Ablative of Agent (2/2)

It’s critical to differentiate the Ablative of Instrument and Ablative of Agent.

  • Instrument uses [ablative]; Agent uses [ab/ā + ablative]

Exempla

  • He perished by the sword: gladiō occīsus est.
  • He was killed by the enemy: ab hoste occīsus est.
  • He was vexed with a problem: curā vexātus est.
  • He was haunted by the ghosts of his past: ab manibus priscīs vexātus est.

With the first example, the sword is the tool used to kill him, not the sentient agent committing the act. With the second example, the problem is the source of his worries, but the problem is not a sentient agent. The Ablative of Instrument has a sense of inanimate agency, but only the Ablative of Agent carries a sense of animate agency.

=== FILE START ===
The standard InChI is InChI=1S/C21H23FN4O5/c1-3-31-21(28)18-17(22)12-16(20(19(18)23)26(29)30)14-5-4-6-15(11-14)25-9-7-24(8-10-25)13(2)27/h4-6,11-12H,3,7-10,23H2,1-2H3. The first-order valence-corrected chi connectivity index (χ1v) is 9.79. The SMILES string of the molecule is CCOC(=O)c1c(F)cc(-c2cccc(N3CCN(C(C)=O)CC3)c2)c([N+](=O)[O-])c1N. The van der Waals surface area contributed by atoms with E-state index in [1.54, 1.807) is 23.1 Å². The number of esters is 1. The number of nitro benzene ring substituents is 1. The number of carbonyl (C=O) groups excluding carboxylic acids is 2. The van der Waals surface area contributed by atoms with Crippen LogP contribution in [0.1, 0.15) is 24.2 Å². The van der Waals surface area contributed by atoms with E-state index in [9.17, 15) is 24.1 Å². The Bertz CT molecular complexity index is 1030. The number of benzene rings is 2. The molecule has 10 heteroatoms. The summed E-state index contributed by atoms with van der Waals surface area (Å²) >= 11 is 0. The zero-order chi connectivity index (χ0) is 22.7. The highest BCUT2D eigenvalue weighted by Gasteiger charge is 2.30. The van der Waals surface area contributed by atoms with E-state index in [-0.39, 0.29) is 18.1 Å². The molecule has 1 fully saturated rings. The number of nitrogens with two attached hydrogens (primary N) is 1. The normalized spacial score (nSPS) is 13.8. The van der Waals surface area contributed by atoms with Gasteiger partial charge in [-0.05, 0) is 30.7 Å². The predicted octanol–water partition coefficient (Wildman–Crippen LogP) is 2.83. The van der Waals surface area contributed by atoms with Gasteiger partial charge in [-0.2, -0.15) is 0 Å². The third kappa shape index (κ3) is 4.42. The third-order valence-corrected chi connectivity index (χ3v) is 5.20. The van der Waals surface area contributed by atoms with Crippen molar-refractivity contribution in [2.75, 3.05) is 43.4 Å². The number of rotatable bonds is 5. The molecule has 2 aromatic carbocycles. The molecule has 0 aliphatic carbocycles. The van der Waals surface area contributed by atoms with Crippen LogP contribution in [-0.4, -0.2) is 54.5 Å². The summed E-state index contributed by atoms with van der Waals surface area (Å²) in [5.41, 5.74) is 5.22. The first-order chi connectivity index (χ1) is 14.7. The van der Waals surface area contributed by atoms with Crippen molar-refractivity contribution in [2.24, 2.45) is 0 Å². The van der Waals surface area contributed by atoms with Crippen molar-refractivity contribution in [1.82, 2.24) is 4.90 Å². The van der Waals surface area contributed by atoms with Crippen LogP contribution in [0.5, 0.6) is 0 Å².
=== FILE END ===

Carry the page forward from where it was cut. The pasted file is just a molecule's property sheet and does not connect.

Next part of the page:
• Animals tend to sit in the seam between these two options: sometimes they are instruments, sometimes agents. Look for ā/ab! This will not only help to make the silly distinction, but also help to show the kind of agency the author is attempting to associated with the ablative construction.

For more on the Ablative of Instrument: http://wp.me/p2eimD-52

The Essential AG: 405n2; 405bn2

2 comments on “Ablative of Agent (2/2)

  1. Rob Groves says:

    Love the discussion–I just spoke with my students the other day about animals as interestingly in bewteen sentient and non-sentient, but there’s a problem with your Latin. “vexatur est” is an impossible form. My guess is you’ve accidentally blended vexatus est (perfect) with vexatur (present). Hope that helps!

  2. rsmease says:

    Silly typo; thanks Rob! Hope you’re enjoying your weekend.

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